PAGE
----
alcohol 1
alcohol 2
alcohol 3
alcohol 4
alcohol 5
What type of drug is alcohol?
What is a common street name for alcohol?
What form does alcohol come in?
How is alcohol administered?
Ingested orally through mouth
What % of the United States population has consumed alcohol during their lifetime? (>18)
Regarding rates of current drinking, how many Americans aged 12 or older reported drinking in the last month?
What gender & age has the highest consumption rates in the United States?
18-25 year old men
What ethnic groups have highest consumption rates in the United States?
Non-Hispanic whites followed by Native Americans and Hispanics
What ethnic groups have the lowest consumption rates in the United States?
Non-Hispanic blacks and Asians
What is the course of dependence for alcohol?
Generally: Mid-20s- binge drinking, significant intoxication, blackouts & hangovers (As heavy drinking persists->tolerance builds->alcohol consumption escalates. Increased frequency & intensity may be associated with irresistible urges often triggered by environmental cues) Early 30s- frequent work absences, family conflicts, legal problems, & accidents Mid-late 30s- loss of control over drinking, worsening of problems & onset of medical complications, attention to care deteriorates, despite losses- consumption dominates life, may try to conceal drinking because of guilt Late 30s- early 40s- more medical complications, frequent hospitalizations, voluntary/involuntary efforts to stop drinking- often resumes because of withdrawl & to avoid symptoms Continued- can be fatal + other medical complications
What variables influence course of dependence & response to treatment?
Age of onset, severity of disease, and presence of co-occurring psychiatric disorders
What is Type I & Type II alcoholism?
Type I- Environmental factors play a major role, can affect men & women, late initiation of problem drinking & rapid development of tolerance, experience guilt & anxiety but don’t usually have legal problems or engage in antisocial behavior Type II- Male-limited, genetics play major role, transmission usually from fathers- sons, drinking problems at a young age, don’t experience guilt, frequently involved in antisocial behavior & have legal problems (INTERGENERATIONAL)
What are the cognitive effects of alcoholism?
Most alcoholics- mild to moderate deficiencies in intellectual functioning, diminished brain size, changes in brain cell activity, visuospatial and higher-cognitive functioning is negatively affected, perceiving & remembering is affected, & have abstract thinking problems
What are the emotional effects of alcohol?
May experience stress, depression, anxiety, narrowed perception, instability of emotions, anger, & guilt
What are the physical and neurochemical effects of alcoholism?
-Induced persisting amnesic disorder (also called Wernicke–Korsakoff syndrome, lack of vitamin B1), dementia, memory (e.g., language, reasoning, and problem–solving abilities) -exhibit disturbances in behavior such as aggression, sexual behavior issues, slurred speech, lack of coordination, impairment of attention/memory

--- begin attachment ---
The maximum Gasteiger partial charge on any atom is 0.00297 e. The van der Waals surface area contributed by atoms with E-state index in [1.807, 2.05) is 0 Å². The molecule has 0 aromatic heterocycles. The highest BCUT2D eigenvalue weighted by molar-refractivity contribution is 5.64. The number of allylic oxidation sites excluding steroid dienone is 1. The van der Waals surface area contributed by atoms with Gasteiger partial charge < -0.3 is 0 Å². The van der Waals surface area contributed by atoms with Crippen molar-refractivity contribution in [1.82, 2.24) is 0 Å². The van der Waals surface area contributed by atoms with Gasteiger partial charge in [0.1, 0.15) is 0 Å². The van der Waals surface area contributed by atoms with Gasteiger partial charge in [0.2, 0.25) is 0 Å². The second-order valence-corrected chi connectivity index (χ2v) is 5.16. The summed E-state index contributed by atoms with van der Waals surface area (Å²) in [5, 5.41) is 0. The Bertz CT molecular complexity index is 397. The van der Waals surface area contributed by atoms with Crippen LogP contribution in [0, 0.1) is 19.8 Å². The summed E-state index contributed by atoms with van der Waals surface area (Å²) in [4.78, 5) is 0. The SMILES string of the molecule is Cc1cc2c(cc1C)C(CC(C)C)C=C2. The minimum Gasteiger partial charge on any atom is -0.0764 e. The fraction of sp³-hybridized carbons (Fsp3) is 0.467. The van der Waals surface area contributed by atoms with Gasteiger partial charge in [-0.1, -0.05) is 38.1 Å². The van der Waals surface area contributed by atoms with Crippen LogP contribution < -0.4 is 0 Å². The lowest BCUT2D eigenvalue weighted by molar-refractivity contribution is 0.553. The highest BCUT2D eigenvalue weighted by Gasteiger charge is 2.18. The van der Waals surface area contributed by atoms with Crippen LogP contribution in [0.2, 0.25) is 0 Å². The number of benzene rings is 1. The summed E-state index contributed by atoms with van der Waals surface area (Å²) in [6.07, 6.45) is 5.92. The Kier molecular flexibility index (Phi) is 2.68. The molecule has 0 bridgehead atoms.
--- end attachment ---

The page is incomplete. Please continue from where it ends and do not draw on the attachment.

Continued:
What type of treatment is indicated for alcohol withdrawl?
Medical detoxification
What type of psychosocial treatments are available for alcoholism?
Individual CBT, self-help groups (AA), family therapy, recreational and occupational therapy, integrated rehabilitation plans
What type of family support is indicated for alcoholism?
Family therapy, however few studies document efficacy of family interventions aimed at reducing drinking problems or improving family functioning. Families- don’t preach, lecture, or enable the alcoholic financially or emotionally, learn about different programs and 12 steps
What are some withdrawl symptoms & complications?
Automatic hyperactivity, increased heart rate, tremor, nausea, vomiting, insomnia, anxiety, (10% experience delirium)
How soon does withdrawl begin?
-4-12 hours after last drink & reaches peak after 48 hours & subsides after 4 to 5 days of sobriety -less severe symptoms can last for a few weeks & up to 6 months
Effective techniques used in CBT?
- relapse prevention, social skills & assertiveness training, motivational enhancement, contingency management, cognitive restructuring, cue exposure therapy, & behavioral marital therapy - emphasize teaching of adaptive skills aimed at changing reinforcers of drinking behavior & learning alternative interpersonal & coping skills to deal with events, thoughts, & feelings that promote consumption
What are some main concepts used in AA?
- providing social support for recovery - emphasizing notion of alcoholic's powerlessness over drinking - existence of a higher power a means to restore sanity & maintain sobriety - promotes the disease concept of alcoholism in which lifelong abstinence is the only means to recovery
a. What percentage of people diagnosed with alcohol use disorder experience a drug use disorder? & b. What percentage of people diagnosed with drug abuse or dependence are diagnosed with an alcohol use problem?
a. 13.05% b. 55.2%
What are some common disorders diagnosed in alcoholics?
- mania/hypomania, depression - panic disorder with agoraphobia - ASPD
In the United States, excessive drinking is the ______ leading preventable cause of death.
3rd. - 2001- 75,766 deaths due to alcohol consumption - risk to global health - in 2003- 2.3 million deaths - drinking is associated with 60 health problems esp. liver disease, cancer of gastrointestinal track, breast cancer, fetal alcohol syndrome, immunologic impairments, seizures, & neuropsychiatric disorders
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